EDIT: This increased my PPD from ~350k -> ~400k.
 

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I have had some of the long ones take up to 12 hours on my 1080, but that is with me running 2 at a time.
 

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The licence for the Linux app expired so if you got any they just aborted instantly. Then some rare short tasks came out. Guess what, they aborted too. ;) The only work available has been for GPUs on Windows and CPUs on Linux.

Just today they released the new version that should run on Linux. I haven't had received any though. There was mention of a new app with increased performance.

Edit: And as soon as I said that I received one on my 1070 in Linux. :rolleyes:
 

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So the secret handshake is... "Run it in Windows dummy" :D

I actually read that when I noticed I wasn't getting tasks. Between then and now I completely forgot that was the reason why I wasn't getting any tasks.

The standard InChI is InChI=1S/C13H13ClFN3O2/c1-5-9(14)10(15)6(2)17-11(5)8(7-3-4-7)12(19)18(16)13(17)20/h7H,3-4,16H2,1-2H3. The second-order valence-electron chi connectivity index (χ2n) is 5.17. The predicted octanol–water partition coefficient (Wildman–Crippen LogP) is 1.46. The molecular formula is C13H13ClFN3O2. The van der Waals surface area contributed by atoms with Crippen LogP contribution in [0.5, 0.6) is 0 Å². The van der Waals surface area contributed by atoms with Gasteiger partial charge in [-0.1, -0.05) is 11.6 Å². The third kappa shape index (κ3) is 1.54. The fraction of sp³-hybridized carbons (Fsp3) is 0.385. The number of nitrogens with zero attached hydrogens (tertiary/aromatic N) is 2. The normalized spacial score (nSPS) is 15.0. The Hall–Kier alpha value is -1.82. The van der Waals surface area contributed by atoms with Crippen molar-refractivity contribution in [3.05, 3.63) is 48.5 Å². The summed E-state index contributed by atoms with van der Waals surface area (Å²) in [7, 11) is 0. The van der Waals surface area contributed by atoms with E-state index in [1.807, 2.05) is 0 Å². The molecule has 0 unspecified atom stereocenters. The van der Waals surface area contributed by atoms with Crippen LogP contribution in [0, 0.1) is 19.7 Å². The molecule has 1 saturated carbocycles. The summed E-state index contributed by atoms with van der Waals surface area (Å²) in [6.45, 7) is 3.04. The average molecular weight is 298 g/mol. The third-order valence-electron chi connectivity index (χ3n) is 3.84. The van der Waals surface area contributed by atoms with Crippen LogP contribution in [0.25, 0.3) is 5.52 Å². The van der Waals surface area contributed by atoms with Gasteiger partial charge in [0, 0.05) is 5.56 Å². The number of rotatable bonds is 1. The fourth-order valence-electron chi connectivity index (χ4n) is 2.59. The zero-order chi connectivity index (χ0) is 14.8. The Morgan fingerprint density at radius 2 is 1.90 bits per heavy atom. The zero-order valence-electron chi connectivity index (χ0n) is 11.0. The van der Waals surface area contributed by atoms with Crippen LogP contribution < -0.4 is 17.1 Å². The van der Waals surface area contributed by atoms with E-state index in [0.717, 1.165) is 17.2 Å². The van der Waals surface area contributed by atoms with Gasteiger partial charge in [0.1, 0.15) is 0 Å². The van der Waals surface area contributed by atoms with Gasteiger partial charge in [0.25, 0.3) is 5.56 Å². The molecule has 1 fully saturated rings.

*Edit* Thanks for the reminder @mmonnin. :thumb: I just loaded up some Collatz, but I'll be back to GPUGrid if the Linux app is running again.
 

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Discussion Starter · #10 ·
@ Tictoc let me know if you want ownership of this thread or if you want me to add anything to OP
 

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So the secret handshake is... "Run it in Windows dummy" :D

I actually read that when I noticed I wasn't getting tasks. Between then and now I completely forgot that was the reason why I wasn't getting any tasks.